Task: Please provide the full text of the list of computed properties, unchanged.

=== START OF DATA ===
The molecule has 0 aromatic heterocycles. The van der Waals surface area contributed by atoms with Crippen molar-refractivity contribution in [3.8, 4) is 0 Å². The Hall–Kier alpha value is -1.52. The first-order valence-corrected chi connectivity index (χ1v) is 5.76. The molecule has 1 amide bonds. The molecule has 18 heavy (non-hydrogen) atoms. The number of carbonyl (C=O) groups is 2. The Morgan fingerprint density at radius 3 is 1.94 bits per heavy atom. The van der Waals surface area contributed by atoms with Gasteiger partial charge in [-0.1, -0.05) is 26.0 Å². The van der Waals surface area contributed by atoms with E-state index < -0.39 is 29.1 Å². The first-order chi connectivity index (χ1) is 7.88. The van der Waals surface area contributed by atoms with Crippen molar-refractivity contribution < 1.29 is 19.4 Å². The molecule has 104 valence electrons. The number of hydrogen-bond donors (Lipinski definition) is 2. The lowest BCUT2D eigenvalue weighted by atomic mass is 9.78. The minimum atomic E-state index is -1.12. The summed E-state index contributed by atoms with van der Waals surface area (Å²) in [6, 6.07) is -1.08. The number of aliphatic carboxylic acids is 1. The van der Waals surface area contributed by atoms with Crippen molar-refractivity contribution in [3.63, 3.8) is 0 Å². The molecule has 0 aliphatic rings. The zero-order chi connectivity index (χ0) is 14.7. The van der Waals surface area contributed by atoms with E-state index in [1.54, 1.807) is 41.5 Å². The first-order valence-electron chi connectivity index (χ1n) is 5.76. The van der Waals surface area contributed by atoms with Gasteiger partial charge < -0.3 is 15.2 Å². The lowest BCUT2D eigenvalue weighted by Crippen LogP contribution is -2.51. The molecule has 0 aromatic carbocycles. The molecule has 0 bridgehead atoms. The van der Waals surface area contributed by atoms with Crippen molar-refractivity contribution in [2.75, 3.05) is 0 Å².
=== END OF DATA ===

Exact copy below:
The molecule has 0 aromatic heterocycles. The van der Waals surface area contributed by atoms with Crippen molar-refractivity contribution in [3.8, 4) is 0 Å². The Hall–Kier alpha value is -1.52. The first-order valence-corrected chi connectivity index (χ1v) is 5.76. The molecule has 1 amide bonds. The molecule has 18 heavy (non-hydrogen) atoms. The number of carbonyl (C=O) groups is 2. The Morgan fingerprint density at radius 3 is 1.94 bits per heavy atom. The van der Waals surface area contributed by atoms with Gasteiger partial charge in [-0.1, -0.05) is 26.0 Å². The van der Waals surface area contributed by atoms with E-state index < -0.39 is 29.1 Å². The first-order chi connectivity index (χ1) is 7.88. The van der Waals surface area contributed by atoms with Crippen molar-refractivity contribution < 1.29 is 19.4 Å². The molecule has 104 valence electrons. The number of hydrogen-bond donors (Lipinski definition) is 2. The lowest BCUT2D eigenvalue weighted by atomic mass is 9.78. The minimum atomic E-state index is -1.12. The summed E-state index contributed by atoms with van der Waals surface area (Å²) in [6, 6.07) is -1.08. The number of aliphatic carboxylic acids is 1. The van der Waals surface area contributed by atoms with Crippen molar-refractivity contribution in [3.63, 3.8) is 0 Å². The molecule has 0 aliphatic rings. The zero-order chi connectivity index (χ0) is 14.7. The van der Waals surface area contributed by atoms with E-state index in [1.54, 1.807) is 41.5 Å². The first-order valence-electron chi connectivity index (χ1n) is 5.76. The van der Waals surface area contributed by atoms with Gasteiger partial charge < -0.3 is 15.2 Å². The lowest BCUT2D eigenvalue weighted by Crippen LogP contribution is -2.51. The molecule has 0 aromatic carbocycles. The molecule has 0 bridgehead atoms. The van der Waals surface area contributed by atoms with Crippen molar-refractivity contribution in [2.75, 3.05) is 0 Å².